Face to face with this man, I still feel as weak as a child before an adult. Each time I manage to plant my feet, he twists or jerks me off-balance again; his movements fluid and relaxed like those of a dancer. The men gathered around the circle shout, “Niko! Niko! Haraigoshi! Gambate Gambateee!” and I plant my right foot, turning and lifting this short, powerful man. My left foot slides up to meet the right and I sweep my opponent’s legs, throwing him over my hip and onto the mat.
When I arrived at Dubai International Airport, I was struck by how cosmopolitan and busy it was, despite the very early morning hour. The women in the airport were covered from head to toe in flowing black robes, and I could see the dark eyes of only a few. Among some of the younger women I encountered, however, I noticed hints of “Western wear” under their traditional dress, including jeans and designer handbags.
After earning a college degree in Japanese and Chinese, taking seven trips to China to work and study, and twelve trips to Japan and Korea to teach English, one might consider me an expert, but I don’t feel like one.
Participants who receive funding for a personal assistant through Medicaid or other government support are not able to use that funding once outside their home country. Travel insurance companies typically do not pay for personal assistants for daily care overseas or durable medical equipment that is not related to a first occurrence of an illness or injury overseas.
Since these costs are unlikely to be covered for people with existing needs, exchange programs or institutions should work with a participant to cover the costs.
By removing health insurance barriers, you can support diverse students to safely participate in your international exchange programs.With these options in place, it shouldn’t prevent qualified individuals from participating in exchanges and alleviate some of the difficult health cost issues that exchange staff and students need to deal with during the program.
We believe the first step is face-to-face contact between people with disabilities and professionals in international exchange and international development. We do this through our trainings, events, alumni, resources and exchanges. By tapping into the international community, people with disabilities can build expertise and skills needed for advocating for human rights and social justice.
If you are a Medicaid recipient, you may be dropped from enrollment in the medical plans if you do not keep a U.S. state residence or address or if you lose your SSI eligibility (see our tipsheet on "SSI, SSDI & International Exchange" for more). Loss of enrollment creates a gap of coverage upon return home from traveling abroad, especially if the travel health insurance does not cover you in your home country.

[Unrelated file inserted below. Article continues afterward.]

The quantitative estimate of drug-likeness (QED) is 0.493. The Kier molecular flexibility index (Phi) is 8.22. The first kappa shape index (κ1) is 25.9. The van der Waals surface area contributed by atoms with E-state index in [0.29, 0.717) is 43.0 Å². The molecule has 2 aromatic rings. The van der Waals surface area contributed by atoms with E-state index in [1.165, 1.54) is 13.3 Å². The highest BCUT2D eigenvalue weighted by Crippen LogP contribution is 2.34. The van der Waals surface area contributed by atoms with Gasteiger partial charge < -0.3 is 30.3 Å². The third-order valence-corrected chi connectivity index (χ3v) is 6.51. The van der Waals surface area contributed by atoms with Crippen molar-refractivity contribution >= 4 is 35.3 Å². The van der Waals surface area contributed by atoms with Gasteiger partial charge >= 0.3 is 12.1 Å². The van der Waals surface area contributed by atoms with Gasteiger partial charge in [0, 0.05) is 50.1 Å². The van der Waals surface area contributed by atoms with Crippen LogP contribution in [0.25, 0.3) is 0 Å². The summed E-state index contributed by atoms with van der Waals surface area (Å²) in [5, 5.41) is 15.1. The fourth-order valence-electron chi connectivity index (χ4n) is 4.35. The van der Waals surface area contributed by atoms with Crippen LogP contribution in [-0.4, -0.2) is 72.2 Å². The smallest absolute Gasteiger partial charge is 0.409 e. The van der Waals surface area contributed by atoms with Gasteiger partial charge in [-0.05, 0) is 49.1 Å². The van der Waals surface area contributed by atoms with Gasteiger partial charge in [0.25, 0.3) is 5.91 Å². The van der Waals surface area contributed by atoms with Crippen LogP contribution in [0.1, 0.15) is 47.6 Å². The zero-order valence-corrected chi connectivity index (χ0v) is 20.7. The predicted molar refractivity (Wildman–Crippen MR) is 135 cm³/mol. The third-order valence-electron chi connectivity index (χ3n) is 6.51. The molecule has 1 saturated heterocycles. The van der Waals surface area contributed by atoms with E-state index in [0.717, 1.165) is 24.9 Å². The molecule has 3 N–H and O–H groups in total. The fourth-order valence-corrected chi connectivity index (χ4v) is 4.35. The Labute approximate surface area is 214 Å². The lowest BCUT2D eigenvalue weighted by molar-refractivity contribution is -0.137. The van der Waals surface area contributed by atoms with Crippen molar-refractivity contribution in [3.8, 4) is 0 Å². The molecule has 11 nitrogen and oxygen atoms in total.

When David Berube stood in front of a classroom of twenty Thai students and asked if they knew anyone who had HIV or AIDS, not a single hand went up. He felt a rush of fear when Cee, his Thai translator, told the children that Berube had been HIV+ for ten years. “What was going to happen?” Berube wondered. “Were they going to be afraid of getting close to me now that they knew?” All eyes were on him, and for a moment, the room was silent.
Know what options exist or how to plan for health coverage while on an exchange program if you have pre-existing conditions or need ongoing medications and treatment while abroad.
Plans offered to international exchange participants for less than a year of coverage are not fully licensed products so changes to U.S. health laws through the Patient Protection and Affordable Care Act (ACA) do not apply. These plans can increase costs, have pre-existing condition exclusions, or deny enrollment to an individual based on health status.
As a Deaf/Hard of Hearing individual, you have the right to apply to and participate in any type of international exchange program that fits your interests and goals! Exchange program providers and universities have worked with many participants to arrange sign language interpreters abroad, real-time captioning, CART and other technologies. If you are specifically interested in focusing on Deaf/Hard of Hearing issues or learning alongside other members of the Deaf/Hard of Hearing community, read on to learn about opportunities that might interest you.
The number of students with disabilities participating in study abroad is likely to increase in the coming years - be ready for them! These surveys look at overall satisfaction, disability supports, and participation levels of students with disabilities.
Seven percent of the international students to the U.S. said they use disability services, according to i-graduate's International Student Barometer.
The majority (89%) of these students reported they are satisfied with overall learning, living, and support services overseas. This is similar as other USA-destination international students in the survey who do not use disability services (90%).
The Open Doors Report on International Educational Exchange shows that among U.S. post-secondary institutions, where the disability status of study abroad students is known, 8.8% of study abroad students had disabilities in 2015/16 (which is up 3.5% from the previous year). This year 341 institutions reported that they had 5,641 U.S. students studying abroad with a disability in 2015/16, compared to 322 institutions reporting 3,831 disabled study abroad students in the previous report.
Having a disability does not exempt participants from the terms of the code of conduct (sometimes called behavior agreements) or from experiencing consequences for violating the code.
Providing all participants with site-specific information about the services and support available abroad can reduce the likelihood that a participant with a disability will violate a code of conduct.